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Care home costs to be capped - but why aren't they regulated?

(4 Posts)
Ponders Mon 04-Jul-11 22:14:42

DM article about possible capping

Many years ago (well, 20+ - I can't remember exactly when it changed) both care homes & home care were provided by Social Services, run by local councils, & freely available to anybody who needed them.

Then, in one of the Tories' many strokes of financial genius, this service was disbanded & a lot of "entrepreneurs" made a f*cking fortune out of offering home care privately. One company I knew of when this happened (with 2 directors, one of them married to a local GP, who knew ahead of time that the change was coming) charged their services out at £25 ph, but paid their carers min wage, ie less than £5 ph at the time, & ran the entire company out of one tiny office - imagine how much money they made hmm

So now that policy is coming round to bite a lot of affluent people in the bum, but this Govt apparently thinks that those affluent people should be protected from having to use their accumulated wealth to pay for their care.

It seems to me that rather than having the Govt subsidise the affluent more than at present, there now needs to be some regulation of the care industry - if it has to be commercial (?) then there should surely be higher taxes on profits, plus penalties for eg asset-stripping (cf Southern Cross); & that there should be a range of homes, at a range of prices, but all providing care to a minimum standard.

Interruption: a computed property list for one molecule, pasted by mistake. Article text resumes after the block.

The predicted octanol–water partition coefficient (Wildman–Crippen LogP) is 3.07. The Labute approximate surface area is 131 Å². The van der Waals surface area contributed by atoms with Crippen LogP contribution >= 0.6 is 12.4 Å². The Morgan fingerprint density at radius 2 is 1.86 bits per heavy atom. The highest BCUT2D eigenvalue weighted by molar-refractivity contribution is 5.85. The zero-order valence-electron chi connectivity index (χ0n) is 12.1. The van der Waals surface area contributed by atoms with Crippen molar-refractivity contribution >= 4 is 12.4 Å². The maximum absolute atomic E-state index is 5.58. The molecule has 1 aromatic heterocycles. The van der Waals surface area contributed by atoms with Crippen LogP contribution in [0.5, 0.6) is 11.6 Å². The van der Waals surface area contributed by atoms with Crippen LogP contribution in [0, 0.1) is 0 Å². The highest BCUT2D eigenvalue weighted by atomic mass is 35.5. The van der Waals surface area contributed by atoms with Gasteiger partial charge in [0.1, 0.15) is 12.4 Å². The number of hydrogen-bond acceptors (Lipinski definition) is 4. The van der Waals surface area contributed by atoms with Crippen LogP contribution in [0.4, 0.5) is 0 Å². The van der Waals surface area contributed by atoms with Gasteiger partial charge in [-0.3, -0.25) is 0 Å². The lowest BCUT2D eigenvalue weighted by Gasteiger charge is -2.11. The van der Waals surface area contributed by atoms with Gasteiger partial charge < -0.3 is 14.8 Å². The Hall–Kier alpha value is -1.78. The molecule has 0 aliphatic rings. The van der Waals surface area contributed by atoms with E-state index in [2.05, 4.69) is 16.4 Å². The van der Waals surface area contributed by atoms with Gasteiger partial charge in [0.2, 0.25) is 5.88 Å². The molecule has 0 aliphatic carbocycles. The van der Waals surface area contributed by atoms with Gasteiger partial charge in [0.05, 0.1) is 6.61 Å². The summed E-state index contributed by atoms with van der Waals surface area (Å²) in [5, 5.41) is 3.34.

But does it have to be commercial? This doesn't just affect the elderly/infirm - look at those poor people in the Panorama programme recently, for whom we are all paying £3500 per week!

IMO the entire care industry needs to be overhauled & regulated.

Ponders Mon 04-Jul-11 22:18:15

my daughter has worked as a part-time home carer for several years - the agencies generally pay barely min wage, & have not covered her fuel costs, but charge out to clients at 3 or 4 times what she gets.

It's just wrong sad

Mischif Fri 08-Jul-11 14:18:03

I worked as a carer in a nursing home. What struck me was that they were charging residents £700 per week and allocating £1 a day for their food. Really think there needs to be more regulation. This was several years ago though, don't know if it's still the same now.

3littlefrogs Fri 08-Jul-11 14:32:08

It is worth remembering that the threshold for being totally self funding is assets of £21K. Just owning a small house or flat in many parts of the country will take you over that threshold.

If a place in a care home "costs" £500 per person per week. the self funding person will be charged £700 per week, while the person being funded by the council will be charged (and the local authority will pay) £300 per week.

So the self funding person does pay a much higher rate.

Once you are in a position of needing residential care, you are not allowed to dispose of any assets, and you are not allowed any care of any sort unless you allow the local authority to go through all your finances.

Once in care, you are allowed about £10 per week spending money, and cannot access any more than that. Only once all your assets have gone, will you get any assistance from the local authority. You may or may not be allowed to stay in the home you are in, it is possible that you will be moved somewhere cheaper. The quality of care homes varies enormously.

What really upsets me is the fact that the owners of care homes must be making a huge amount of money, given that the carers are on such meagre wages. While some carers are very good and kind, many are not, and given that the wages are so low, this is bound to influence the calibre of some employees.

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